Originating from the Liguria region of Italy along the humble, arching coastline between the glitzy French and Italian Rivieras, pesto is one of the world’s most treasured sauces.
It’s also one of the world’s most basic sauces.
The fresher, more fragrant the basil, and the more elegant, expressive the olive oil, the better your traditional pesto will be.
My go to basil pesto is from Mark Bittman in his appropriately named book How to Cook Everything. It’s terrific for everything. On a sourdough based sandwich as a spread or added to soup for flavoring or as the sauce for chicken or halibut. Best, that would be leaving the pesto alone as the sauce for al dente linguine, perhaps with a few shrimp tossed in for protein.
Pesto is wonderfully healthy too, though an addition of butter makes it only better. Butter never hurt anybody, right? Basil, garlic, crisped in the skillet walnuts, olive oil, and a hard, umami rich cheese like Parmesan, given a spin in the food processor, and voilà. When served, pesto stays as a chunky salsa, while also fading into a sauce consistency from the olive oil.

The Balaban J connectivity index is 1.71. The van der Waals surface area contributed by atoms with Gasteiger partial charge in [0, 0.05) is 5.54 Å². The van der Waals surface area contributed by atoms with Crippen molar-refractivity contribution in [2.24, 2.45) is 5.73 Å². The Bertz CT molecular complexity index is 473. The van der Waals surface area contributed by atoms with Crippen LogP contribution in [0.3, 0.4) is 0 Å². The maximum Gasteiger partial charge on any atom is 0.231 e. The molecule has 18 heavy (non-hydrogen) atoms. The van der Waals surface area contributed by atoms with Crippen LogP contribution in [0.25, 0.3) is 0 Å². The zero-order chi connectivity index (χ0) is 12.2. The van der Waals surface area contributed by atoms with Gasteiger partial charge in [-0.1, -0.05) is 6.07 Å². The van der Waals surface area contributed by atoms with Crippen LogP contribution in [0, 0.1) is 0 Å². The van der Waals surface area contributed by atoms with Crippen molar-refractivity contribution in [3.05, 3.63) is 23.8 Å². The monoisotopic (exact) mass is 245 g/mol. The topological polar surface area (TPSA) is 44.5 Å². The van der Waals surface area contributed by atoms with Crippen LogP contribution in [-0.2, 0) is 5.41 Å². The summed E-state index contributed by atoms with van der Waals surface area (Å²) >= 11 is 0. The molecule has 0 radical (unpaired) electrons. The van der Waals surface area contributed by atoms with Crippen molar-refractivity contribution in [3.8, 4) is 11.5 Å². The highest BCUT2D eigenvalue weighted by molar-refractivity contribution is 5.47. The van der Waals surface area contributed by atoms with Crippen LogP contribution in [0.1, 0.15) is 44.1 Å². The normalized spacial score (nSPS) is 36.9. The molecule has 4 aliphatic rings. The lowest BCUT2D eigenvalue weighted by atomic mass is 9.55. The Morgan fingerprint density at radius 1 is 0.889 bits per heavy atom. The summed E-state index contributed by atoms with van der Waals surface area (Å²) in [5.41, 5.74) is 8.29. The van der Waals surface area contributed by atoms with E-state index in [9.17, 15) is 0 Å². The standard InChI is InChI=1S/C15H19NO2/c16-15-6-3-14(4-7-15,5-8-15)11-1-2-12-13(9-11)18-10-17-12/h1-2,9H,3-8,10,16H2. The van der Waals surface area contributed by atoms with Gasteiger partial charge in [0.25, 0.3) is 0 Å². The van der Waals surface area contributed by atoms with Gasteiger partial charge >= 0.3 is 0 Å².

With this basil pesto, the garlic and Parmesan really shine through. I prefer pureeing the Parmesan with the other ingredients unlike the recipe says. When the Parmesan is stirred in, the cheese flavor is too strong.
Of course, the more basil, the merrier.
Pesto is brilliant with other bases too, besides basil. Cilantro? Of course. Arguably my favorite is arugula pesto. All of the other ingredients are the same. Arugula’s sharp bite is a perfect foil for buttery scallops.
Really with all of the pestos, the major questions are: What herb or plant to use and should I cook the garlic?
For part one, that’s up to you. What month is it? For part two, do you plan on kissing somebody tonight? If so, cook the garlic.